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Keywords:

  • acoustic change;
  • direction of change;
  • early syntactic processing;
  • mismatch negativity (MMN);
  • word category representation

Abstract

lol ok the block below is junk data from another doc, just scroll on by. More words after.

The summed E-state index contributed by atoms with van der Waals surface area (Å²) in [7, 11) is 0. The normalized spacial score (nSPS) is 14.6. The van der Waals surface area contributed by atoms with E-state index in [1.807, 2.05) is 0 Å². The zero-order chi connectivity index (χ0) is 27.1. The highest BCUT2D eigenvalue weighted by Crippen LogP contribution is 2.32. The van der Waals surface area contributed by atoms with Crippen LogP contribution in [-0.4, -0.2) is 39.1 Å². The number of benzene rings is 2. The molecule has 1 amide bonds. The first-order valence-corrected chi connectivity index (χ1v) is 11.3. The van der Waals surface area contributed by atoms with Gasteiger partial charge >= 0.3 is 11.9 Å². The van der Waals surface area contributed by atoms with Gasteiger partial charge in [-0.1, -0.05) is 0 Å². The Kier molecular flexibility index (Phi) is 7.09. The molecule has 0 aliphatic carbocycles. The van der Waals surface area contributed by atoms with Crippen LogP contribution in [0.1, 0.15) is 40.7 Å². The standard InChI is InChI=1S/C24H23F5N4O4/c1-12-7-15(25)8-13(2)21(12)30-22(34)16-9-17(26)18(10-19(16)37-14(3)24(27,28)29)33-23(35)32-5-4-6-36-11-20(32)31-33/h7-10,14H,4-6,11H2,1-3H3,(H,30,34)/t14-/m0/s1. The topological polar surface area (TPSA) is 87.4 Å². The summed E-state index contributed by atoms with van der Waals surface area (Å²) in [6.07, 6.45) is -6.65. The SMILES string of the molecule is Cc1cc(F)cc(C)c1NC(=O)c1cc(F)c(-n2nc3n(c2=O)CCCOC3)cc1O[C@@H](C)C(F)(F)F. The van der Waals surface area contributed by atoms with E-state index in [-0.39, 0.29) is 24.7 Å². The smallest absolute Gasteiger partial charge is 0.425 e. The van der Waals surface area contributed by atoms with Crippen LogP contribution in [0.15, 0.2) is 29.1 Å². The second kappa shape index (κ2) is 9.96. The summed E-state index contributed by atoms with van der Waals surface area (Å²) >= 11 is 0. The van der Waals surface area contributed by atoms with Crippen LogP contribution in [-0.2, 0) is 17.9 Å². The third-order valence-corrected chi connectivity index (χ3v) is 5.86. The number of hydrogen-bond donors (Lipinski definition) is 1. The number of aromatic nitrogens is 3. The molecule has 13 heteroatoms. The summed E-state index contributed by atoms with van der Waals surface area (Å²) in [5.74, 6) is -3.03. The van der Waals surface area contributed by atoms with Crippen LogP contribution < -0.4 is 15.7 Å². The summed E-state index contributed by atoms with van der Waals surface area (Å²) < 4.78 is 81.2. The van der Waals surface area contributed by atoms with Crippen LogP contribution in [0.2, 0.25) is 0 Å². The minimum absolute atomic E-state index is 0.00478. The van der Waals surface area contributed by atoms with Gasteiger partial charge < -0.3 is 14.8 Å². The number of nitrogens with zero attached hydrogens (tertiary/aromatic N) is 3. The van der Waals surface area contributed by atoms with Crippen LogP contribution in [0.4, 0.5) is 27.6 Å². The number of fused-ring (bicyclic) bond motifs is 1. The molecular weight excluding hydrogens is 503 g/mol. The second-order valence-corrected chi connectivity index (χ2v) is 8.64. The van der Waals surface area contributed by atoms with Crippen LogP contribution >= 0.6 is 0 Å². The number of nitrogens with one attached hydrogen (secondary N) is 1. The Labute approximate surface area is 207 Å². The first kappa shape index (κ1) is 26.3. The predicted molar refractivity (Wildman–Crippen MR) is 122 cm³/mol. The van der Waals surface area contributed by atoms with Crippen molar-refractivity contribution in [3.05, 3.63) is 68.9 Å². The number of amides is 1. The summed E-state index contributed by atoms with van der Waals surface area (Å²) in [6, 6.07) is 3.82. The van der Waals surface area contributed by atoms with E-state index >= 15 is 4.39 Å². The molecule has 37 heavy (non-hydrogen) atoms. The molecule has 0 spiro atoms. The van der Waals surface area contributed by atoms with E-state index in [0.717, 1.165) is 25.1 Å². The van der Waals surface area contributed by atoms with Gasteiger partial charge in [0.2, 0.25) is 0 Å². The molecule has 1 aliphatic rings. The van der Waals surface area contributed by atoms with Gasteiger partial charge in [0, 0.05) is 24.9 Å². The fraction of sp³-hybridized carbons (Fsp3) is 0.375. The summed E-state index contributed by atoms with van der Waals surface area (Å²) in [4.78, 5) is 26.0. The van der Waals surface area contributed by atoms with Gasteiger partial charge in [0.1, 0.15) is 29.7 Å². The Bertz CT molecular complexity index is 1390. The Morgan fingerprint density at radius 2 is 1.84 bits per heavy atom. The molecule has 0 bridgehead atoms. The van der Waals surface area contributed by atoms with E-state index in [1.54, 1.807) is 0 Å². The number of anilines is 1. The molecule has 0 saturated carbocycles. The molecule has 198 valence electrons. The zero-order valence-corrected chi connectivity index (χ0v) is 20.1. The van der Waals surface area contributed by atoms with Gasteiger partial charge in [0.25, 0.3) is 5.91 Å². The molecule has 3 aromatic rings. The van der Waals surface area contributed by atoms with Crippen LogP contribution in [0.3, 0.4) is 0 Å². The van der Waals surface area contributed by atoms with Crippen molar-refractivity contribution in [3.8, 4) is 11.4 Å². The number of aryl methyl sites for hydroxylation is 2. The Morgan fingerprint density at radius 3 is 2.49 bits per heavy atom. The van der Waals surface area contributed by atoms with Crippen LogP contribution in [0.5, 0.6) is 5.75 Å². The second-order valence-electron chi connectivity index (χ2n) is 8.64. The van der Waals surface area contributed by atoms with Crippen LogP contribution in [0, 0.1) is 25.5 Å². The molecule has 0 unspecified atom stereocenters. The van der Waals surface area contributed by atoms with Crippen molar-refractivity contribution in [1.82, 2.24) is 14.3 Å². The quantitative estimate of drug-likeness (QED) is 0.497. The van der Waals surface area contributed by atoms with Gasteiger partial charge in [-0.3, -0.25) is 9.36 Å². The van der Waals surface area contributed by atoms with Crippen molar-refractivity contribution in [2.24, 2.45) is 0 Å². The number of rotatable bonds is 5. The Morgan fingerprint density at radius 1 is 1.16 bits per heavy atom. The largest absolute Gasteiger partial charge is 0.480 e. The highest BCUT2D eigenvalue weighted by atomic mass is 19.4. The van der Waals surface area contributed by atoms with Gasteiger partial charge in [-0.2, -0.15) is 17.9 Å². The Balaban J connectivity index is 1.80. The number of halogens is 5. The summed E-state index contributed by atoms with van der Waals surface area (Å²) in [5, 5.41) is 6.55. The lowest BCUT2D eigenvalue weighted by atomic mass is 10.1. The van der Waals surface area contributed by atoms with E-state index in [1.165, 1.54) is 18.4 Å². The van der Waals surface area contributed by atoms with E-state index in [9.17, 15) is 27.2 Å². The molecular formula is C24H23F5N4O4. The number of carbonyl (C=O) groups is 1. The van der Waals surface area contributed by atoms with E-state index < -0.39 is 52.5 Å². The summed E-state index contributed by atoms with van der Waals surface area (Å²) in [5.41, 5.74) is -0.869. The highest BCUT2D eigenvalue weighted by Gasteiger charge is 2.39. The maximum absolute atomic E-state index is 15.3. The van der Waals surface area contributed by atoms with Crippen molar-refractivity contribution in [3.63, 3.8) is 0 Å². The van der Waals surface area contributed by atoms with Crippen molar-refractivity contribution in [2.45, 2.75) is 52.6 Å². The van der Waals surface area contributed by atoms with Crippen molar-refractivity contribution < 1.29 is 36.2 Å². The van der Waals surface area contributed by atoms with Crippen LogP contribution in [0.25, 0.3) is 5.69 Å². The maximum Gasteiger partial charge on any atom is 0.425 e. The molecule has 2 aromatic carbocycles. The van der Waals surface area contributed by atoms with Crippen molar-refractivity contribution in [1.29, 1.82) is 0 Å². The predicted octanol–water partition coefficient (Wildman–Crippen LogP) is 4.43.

A recent study on syntactic influences on the mismatch negativity (MMN) reported preliminary evidence that processing or representational differences between verbs and nouns could be reflected in modulations of this early component of the event-related brain potential (ERP). However, this previous investigation was unable to separate the putative word category effects from possible influences of the direction of acoustic change on the MMN response. The present study disentangled these two effects by comparing the effects of the direction of acoustic change within and isolated from the lexical context that had previously been used to create the word-category contrast. Although the direction of acoustic change exerted a significant influence on the MMN amplitude, some of the temporal and topographic characteristics of the MMN and the overall pattern of the deviance-related ERP response proved to be specific to word-category effects. These findings provide the first reliable evidence that the MMN can serve as an index of word-category-specific processing and support the notion of early processing and representational differences between verbs and nouns.